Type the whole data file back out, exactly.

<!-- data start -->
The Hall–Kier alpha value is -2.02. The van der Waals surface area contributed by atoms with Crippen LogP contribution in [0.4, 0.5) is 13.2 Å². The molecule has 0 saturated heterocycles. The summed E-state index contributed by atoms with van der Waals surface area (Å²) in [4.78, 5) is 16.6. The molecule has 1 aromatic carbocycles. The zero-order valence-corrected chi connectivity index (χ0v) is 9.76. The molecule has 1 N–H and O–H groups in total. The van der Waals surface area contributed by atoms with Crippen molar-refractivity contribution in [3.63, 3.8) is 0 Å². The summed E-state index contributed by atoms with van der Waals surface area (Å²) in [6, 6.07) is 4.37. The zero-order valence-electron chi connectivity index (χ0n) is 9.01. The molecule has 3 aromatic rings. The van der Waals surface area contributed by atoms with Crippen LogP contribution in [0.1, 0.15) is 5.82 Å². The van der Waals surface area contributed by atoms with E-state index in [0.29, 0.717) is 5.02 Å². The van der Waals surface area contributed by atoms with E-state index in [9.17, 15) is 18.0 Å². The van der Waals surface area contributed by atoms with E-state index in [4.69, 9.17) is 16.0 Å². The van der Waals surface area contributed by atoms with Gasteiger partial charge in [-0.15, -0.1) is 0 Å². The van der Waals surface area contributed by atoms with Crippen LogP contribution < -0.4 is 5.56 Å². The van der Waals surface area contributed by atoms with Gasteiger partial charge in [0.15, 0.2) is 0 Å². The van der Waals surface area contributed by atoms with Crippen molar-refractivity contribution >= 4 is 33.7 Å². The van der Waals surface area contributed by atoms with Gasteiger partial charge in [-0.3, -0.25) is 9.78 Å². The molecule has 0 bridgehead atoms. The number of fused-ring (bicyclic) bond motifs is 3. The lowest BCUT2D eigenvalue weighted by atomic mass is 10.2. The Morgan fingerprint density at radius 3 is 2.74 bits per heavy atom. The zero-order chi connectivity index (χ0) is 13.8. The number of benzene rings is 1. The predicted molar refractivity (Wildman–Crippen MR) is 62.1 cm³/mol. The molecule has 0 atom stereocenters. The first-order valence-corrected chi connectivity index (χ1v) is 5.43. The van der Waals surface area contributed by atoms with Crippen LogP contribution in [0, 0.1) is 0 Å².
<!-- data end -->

The Hall–Kier alpha value is -2.02. The van der Waals surface area contributed by atoms with Crippen LogP contribution in [0.4, 0.5) is 13.2 Å². The molecule has 0 saturated heterocycles. The summed E-state index contributed by atoms with van der Waals surface area (Å²) in [4.78, 5) is 16.6. The molecule has 1 aromatic carbocycles. The zero-order valence-corrected chi connectivity index (χ0v) is 9.76. The molecule has 1 N–H and O–H groups in total. The van der Waals surface area contributed by atoms with Crippen molar-refractivity contribution in [3.63, 3.8) is 0 Å². The summed E-state index contributed by atoms with van der Waals surface area (Å²) in [6, 6.07) is 4.37. The zero-order valence-electron chi connectivity index (χ0n) is 9.01. The molecule has 3 aromatic rings. The van der Waals surface area contributed by atoms with Crippen LogP contribution in [0.1, 0.15) is 5.82 Å². The van der Waals surface area contributed by atoms with E-state index in [0.29, 0.717) is 5.02 Å². The van der Waals surface area contributed by atoms with E-state index in [9.17, 15) is 18.0 Å². The van der Waals surface area contributed by atoms with E-state index in [4.69, 9.17) is 16.0 Å². The van der Waals surface area contributed by atoms with Gasteiger partial charge in [-0.15, -0.1) is 0 Å². The van der Waals surface area contributed by atoms with Crippen LogP contribution < -0.4 is 5.56 Å². The van der Waals surface area contributed by atoms with Gasteiger partial charge in [0.15, 0.2) is 0 Å². The van der Waals surface area contributed by atoms with Crippen molar-refractivity contribution >= 4 is 33.7 Å². The van der Waals surface area contributed by atoms with Gasteiger partial charge in [-0.3, -0.25) is 9.78 Å². The molecule has 0 bridgehead atoms. The number of fused-ring (bicyclic) bond motifs is 3. The lowest BCUT2D eigenvalue weighted by atomic mass is 10.2. The Morgan fingerprint density at radius 3 is 2.74 bits per heavy atom. The zero-order chi connectivity index (χ0) is 13.8. The number of benzene rings is 1. The predicted molar refractivity (Wildman–Crippen MR) is 62.1 cm³/mol. The molecule has 0 atom stereocenters. The first-order valence-corrected chi connectivity index (χ1v) is 5.43. The van der Waals surface area contributed by atoms with Crippen LogP contribution in [0, 0.1) is 0 Å².